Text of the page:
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Citation Information

Type Working Paper
Title An Analysis of South-South Relations: Exploring the Influence of China on the Ghanaian Economy
Author(s)
Publication (Day/Month/Year) 2017
URL http://trace.tennessee.edu/cgi/viewcontent.cgi?article=3151&context=utk_chanhonoproj
Abstract
This paper examines South-South trade relations; specifically exploring Ghana and its
relations with China. Trade agreements between Global South countries formerly comprised very
little of all trade agreements, consisting of around 20% in 1970, but as of 2010 South-South
agreements encompass around 65% of all preferential trade agreements, a sign of a shift in global
commerce (WTO 2011, 55-56). South-South agreements in Africa are viewed as an effective
way to promote business and create infrastructure in order to overcome some of the major
impediments for effective business. China especially has seen a sizeable surge in trade exports to
Africa, but China is not only involved with Africa through trade. The country is also increasing
its FDI (Financial Direct Investment)* to the continent and is offering loans through their exportimport
bank. Many African leaders see the relationship as beneficial, but some question the
intentions of the Chinese government and the effects that Chinese goods are having on African
economies. As of 2013 China composed a major percentage of countries’ imports including 22%
in Nigeria, 11% in Cote d'ivoire, 11%, in Togo, 14% in Democratic Republic of the Congo, and
15% in South Africa as of 2013 (OEC). Because of this rise, there have been objections to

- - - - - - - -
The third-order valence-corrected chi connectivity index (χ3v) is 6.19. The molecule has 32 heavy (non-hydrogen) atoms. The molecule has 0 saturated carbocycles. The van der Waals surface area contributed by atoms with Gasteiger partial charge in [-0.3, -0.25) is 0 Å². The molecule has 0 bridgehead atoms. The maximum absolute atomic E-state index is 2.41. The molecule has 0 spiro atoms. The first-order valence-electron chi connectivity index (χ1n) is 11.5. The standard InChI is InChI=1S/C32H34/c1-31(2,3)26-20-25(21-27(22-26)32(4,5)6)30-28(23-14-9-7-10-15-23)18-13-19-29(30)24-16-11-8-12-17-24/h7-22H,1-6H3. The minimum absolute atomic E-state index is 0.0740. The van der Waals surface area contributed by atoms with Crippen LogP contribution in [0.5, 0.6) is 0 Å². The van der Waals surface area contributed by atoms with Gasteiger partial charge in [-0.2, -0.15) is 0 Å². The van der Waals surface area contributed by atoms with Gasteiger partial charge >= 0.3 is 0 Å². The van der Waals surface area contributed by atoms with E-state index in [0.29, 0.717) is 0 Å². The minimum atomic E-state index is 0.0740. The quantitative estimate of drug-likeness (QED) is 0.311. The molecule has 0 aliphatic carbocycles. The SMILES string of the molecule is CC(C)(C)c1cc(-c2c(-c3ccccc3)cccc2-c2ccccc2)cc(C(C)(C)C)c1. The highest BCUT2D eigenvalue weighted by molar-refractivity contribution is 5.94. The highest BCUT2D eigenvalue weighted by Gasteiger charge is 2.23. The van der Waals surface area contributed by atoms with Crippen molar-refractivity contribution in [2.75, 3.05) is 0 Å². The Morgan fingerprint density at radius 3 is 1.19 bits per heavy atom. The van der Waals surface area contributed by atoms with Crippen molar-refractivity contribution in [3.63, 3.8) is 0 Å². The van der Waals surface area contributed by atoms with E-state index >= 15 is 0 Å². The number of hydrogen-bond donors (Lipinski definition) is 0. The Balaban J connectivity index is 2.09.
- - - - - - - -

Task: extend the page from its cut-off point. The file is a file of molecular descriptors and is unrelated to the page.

China’s involvement in Africa, such as the idea that China is flooding the African continent with
cheap goods thus destroying African industry. The argument is prevalent in Ghana where
Chinese exports have increased more than 10 fold since 2000. Ghana is one of the leaders of
West Africa politically and economically, and it is becoming involved with China in multiple
ways. Ghana is not only entangled with the Chinese through trade and FDI, but Ghana also
recently received an infrastructure for resource right loans from the Chinese valued at $1.5
billion. Ghana has been framing the relationship as win-win, but many are concerned that China
is establishing a neocolonial* relationship. The relationship is concerning considering the geo-
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political significance of Ghana as the first Sub-Saharan African nation to gain its independence
and as an economic leader of the region. Because of Ghana’s involvement with China in a
myriad of ways and its significance it can serve as a barometer for the region as a whole in order
to ascertain important questions about the influence of China on West Africa

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